Bank of Israel’s Sussman Says Interest Rate Can Go Negative

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The Bank of Israel hasn’t exhausted its monetary policy ammunition even though the benchmark interest rate is already close to zero, a monetary policy committee member said Tuesday.

“Interest rates can go down, they can go into negative territory, we saw that in many countries in Europe,” Nathan Sussman, the central bank’s research director, said in an Israel Radio interview. “The zero boundary in interest rates has been broken by more than a few central banks, so this option is certainly open.”

The monetary policy committee decided not to cut the rate on Monday because “the state of the Israeli economy doesn’t require a rate cut,” Sussman said. While growth has moderated from last year, it is still “good” and employment is at a high level, he said.

The policy committee, led by Governor Karnit Flug, held the rate at 0.1 percent, while warning that risks to growth and the inflation target have increased. In June, the bank forecast growth at 3 percent in 2015 and 3.7 percent in 2016.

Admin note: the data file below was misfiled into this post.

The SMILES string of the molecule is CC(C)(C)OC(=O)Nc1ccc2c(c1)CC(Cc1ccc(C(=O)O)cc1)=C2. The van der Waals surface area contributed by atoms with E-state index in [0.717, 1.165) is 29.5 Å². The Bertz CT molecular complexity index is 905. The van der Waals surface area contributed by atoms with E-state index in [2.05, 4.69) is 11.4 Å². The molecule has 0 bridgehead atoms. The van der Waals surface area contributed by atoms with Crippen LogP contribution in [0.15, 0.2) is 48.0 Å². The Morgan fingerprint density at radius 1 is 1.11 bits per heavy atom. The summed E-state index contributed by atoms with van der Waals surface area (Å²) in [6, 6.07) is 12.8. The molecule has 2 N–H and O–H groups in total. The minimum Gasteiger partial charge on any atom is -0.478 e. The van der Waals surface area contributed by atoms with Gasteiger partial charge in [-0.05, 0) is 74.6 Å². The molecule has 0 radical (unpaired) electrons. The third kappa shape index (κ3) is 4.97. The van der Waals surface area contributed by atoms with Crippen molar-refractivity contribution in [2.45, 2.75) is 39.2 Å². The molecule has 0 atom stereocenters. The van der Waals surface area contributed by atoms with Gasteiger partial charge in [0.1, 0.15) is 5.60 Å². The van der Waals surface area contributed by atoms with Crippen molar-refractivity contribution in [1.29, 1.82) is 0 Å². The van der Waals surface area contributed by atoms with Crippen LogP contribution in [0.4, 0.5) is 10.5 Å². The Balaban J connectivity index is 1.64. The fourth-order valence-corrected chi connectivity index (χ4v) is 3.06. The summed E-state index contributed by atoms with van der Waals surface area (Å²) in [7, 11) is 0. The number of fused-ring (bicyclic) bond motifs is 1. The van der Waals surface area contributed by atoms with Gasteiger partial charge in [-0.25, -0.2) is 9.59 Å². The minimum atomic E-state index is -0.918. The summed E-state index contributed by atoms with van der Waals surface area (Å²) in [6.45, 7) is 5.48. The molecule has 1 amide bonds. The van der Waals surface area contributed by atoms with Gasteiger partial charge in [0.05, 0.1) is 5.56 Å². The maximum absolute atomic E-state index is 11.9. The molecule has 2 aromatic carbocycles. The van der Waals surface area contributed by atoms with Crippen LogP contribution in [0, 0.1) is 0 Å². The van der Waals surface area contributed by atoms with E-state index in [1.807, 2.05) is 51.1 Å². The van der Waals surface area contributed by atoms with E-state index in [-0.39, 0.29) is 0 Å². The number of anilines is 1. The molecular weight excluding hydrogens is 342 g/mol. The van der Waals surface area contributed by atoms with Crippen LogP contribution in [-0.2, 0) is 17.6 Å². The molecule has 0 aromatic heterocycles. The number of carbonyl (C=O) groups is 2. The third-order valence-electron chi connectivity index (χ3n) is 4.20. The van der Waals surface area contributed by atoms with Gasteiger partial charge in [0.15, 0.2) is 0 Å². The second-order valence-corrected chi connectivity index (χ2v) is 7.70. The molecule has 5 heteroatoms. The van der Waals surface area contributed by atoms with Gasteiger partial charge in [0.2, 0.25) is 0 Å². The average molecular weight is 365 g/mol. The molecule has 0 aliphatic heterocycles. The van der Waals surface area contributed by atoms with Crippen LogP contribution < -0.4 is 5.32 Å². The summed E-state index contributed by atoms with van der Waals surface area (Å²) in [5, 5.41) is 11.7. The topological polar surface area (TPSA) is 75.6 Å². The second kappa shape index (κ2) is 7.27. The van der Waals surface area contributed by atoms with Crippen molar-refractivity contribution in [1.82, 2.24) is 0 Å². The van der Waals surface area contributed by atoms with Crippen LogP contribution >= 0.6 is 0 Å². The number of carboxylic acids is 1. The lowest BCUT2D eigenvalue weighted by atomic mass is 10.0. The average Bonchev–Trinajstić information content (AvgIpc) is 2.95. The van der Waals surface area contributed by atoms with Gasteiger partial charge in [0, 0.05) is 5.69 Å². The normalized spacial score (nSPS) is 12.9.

Inflation expectations derived from a Bank of Israel survey of economists declined to 0.7 percent this month, below the government’s 1 percent to 3 percent annual target range.

The shekel weakened by 0.4 percent Tuesday against the dollar at 4:35 p.m. in Tel Aviv, after strengthening by 0.9 percent on Monday.

Aside from negative interest rates, “there are lots more tools” in central bank toolkits, Sussman said, citing foreign currency purchases as an example.

The central bank noted in its rate decision that “the Monetary Committee is of the opinion that the risks to attaining the inflation target, and to growth, have increased.”

Sussman said the committee wanted to make it clear that it isn’t “complacent.”

“If we need to, we will act,” he said.